Q&A   //   December 8, 2022

How Cavu Consumer Partners is bringing its food and beverage expertise to beauty

More consumer investors are looking to ramp up their investments in the beauty space.

Some of the most attractive consumer startup exits over the past couple of years have been in the beauty space. Hair care brand Olaplex went public in 2021, securing a valuation of roughly $14 billion on annual revenue of $282.5 million. And earlier this year, acne brand Hero Cosmetics sold to Church & Dwight for $630 million on annual revenue of $110 million. Encouraged by these attractive valuations, and the fact that beauty has a reputation for being recession-proof, more investors are now on the hunt to find the next hit skincare, makeup or hair color brand.

Cavu Consumer Partners is one such example. Founded in 2015 by Rohan Oza, Clayton Christopher, and Brett Thomas, Cavu initially largely focused on the food and beverage space, as part of its quest to “democratize healthy living for all.” Some of its most notable portfolio companies include Bai Brands, which sold to Dr. Pepper for $1.7 billion, and Beyond Meat, which had a valuation of $1.46 billion at the time of its IPO in 2019. Over the years, Cavu has also played a greater hand in helping its portfolio companies with branding and marketing, through its own in-house agency called Uncommon.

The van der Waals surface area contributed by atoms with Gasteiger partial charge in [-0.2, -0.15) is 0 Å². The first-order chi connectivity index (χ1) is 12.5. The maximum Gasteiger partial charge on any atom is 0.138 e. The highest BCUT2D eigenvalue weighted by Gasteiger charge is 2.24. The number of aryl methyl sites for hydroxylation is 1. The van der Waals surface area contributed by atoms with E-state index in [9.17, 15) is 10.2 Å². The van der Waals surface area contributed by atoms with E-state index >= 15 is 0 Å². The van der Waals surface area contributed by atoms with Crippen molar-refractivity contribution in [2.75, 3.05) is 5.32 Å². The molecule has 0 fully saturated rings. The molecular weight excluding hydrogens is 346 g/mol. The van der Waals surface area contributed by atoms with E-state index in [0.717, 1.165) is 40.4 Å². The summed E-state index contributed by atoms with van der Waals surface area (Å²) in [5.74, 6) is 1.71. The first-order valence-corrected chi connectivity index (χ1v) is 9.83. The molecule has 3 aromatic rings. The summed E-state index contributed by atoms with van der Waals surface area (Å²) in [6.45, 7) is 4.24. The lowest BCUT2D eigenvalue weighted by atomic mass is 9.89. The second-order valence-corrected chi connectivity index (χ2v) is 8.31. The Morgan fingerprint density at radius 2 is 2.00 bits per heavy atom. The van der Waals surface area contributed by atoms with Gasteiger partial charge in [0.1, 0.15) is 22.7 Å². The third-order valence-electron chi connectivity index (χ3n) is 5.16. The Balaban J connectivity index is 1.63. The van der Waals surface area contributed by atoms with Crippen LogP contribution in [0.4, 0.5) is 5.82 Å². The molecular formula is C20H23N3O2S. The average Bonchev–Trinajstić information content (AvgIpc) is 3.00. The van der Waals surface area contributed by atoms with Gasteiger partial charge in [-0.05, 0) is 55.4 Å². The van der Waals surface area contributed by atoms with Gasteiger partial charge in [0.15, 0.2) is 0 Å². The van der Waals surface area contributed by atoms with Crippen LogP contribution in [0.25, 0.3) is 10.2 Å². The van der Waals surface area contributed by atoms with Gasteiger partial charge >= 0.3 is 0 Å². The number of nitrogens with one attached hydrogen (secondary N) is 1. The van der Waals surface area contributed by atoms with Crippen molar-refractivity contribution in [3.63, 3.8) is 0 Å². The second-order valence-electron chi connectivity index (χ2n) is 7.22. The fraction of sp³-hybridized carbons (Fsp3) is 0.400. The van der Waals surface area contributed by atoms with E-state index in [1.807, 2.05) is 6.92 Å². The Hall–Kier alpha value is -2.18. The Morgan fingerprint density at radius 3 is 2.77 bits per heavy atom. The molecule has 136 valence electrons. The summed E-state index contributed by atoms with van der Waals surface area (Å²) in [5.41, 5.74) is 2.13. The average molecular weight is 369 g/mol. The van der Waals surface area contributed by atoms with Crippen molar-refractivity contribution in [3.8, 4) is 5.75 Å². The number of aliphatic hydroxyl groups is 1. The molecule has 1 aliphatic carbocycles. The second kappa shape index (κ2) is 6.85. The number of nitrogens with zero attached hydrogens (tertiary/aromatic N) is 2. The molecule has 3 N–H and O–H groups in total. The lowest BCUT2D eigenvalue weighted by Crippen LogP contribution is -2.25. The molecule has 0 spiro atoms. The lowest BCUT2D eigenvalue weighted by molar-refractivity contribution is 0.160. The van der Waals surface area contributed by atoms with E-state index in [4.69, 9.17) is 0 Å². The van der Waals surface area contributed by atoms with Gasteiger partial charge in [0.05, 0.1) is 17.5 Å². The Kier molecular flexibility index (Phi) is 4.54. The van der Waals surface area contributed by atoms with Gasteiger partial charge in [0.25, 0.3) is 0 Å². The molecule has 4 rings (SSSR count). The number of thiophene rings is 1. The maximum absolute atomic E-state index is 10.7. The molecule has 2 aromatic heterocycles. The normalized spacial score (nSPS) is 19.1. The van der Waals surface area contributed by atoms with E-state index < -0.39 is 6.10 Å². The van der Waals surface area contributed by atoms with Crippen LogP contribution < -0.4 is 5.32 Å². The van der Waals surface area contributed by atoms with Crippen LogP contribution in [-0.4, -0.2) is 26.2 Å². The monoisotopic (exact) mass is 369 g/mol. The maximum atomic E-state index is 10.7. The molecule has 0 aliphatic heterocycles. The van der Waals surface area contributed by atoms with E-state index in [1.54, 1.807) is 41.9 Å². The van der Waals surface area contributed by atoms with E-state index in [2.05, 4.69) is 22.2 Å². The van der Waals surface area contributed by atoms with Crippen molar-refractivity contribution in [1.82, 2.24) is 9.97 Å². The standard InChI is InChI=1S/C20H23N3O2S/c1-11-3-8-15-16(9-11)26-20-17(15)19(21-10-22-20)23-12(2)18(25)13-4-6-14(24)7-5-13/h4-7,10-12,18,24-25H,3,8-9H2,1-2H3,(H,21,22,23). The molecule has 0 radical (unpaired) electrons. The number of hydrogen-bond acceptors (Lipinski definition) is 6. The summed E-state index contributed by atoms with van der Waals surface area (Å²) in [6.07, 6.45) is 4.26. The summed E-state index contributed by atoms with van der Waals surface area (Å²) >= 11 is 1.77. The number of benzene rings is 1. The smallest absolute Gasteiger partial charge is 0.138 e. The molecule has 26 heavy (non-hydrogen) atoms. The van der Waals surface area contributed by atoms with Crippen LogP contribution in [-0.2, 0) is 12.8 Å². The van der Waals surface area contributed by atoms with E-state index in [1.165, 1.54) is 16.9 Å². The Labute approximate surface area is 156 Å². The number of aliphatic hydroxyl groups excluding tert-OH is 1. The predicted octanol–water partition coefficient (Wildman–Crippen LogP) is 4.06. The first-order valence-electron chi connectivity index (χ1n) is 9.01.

Cavu made its first foray into beauty when it invested in clean beauty brand Osea in 2021, and most recently led Topicals’ $10 million Series A in November.

Cavu principal Jenna Jackson is spearheading the firm’s expansion into beauty, and spoke with Modern Retail about what similarities Cavu sees between beauty, food and beverage. This conversation has been edited for clarity and length.